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Old 01-13-2012
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Quote:
Originally Posted by glassdad View Post
In another thread, Sawingknots said "there are 2 types of sailors,those that have on occasion "run aground" and those that lie...". I have not found that to be true. On the West coast, specifically in Southern California, we have deep water harbors and no rivers. Running aground down here is a major issue. The only person I know who ran aground hit the rocks on the breakwater and had major damage. He was in the fog and missed the opening.

The tidal range in Channel Islands harbor is about 8 feet at maximum. At low low tide, my slip is 10' deep. The main channel is 20' deep. Just outside the breakwater, the bottom drops down to 50' and more. I know that in the Chesapeake, the water is very shallow.

My question is how many of you have run aground? Where was it ? How much damage? What happend to cause the grounding?

Thanks for the info.
You have obviously never been to Two Harbors (Catalina). Harbor Reef (where the water can be as shallow as 18") on the southwest side of Bird Rock reaches out and grabs a few yachts every weekend. While marked, many of the weekend warriors have so little knowledge/experience that they don't recognize a hazard mark. Moreover, many boats are arriving late in the day with the sun relatively low in the western sky and a nice glare off the water making it difficult to see the impending shallows. (We used to do a pool as to the number of boats that would ground between 1800 Friday and 1800 Saturday. One one occasion we had 6!)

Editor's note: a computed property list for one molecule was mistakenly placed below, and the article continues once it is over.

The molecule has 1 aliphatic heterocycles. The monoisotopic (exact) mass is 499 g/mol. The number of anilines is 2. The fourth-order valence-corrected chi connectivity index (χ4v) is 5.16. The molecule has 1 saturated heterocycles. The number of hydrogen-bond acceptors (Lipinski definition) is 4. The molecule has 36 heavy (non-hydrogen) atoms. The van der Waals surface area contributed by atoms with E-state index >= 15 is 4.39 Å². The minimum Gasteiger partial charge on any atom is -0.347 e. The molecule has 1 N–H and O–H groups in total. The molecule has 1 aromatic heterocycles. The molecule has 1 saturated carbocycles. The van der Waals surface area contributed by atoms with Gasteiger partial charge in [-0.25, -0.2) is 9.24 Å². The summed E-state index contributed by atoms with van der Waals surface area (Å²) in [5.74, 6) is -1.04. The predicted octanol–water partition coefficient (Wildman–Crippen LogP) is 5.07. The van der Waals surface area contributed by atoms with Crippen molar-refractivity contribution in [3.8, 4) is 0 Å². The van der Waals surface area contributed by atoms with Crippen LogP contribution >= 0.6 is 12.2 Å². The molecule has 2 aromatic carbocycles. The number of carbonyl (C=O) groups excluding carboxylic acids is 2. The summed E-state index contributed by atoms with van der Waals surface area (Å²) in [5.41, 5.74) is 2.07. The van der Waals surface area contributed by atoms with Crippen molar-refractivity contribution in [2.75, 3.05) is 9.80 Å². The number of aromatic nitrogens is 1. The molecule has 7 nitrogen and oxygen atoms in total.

Similarly, the shoals around the entrances to Santa Barbara, Channel Islands and the Ventura yacht harbors routinely grab boats as they attempt the traverse. The only "advantage" that the west coast has is the greater range of the tide--assuming one goes aground near mid- or low tide. If one grounds at or near high water, and cannot get off, one can be seriously screwed as the yacht lays over on one side or another and wave action--and wakes--pound the yacht on the bottom.

Grounding is not inconsequential on either (any) coast.
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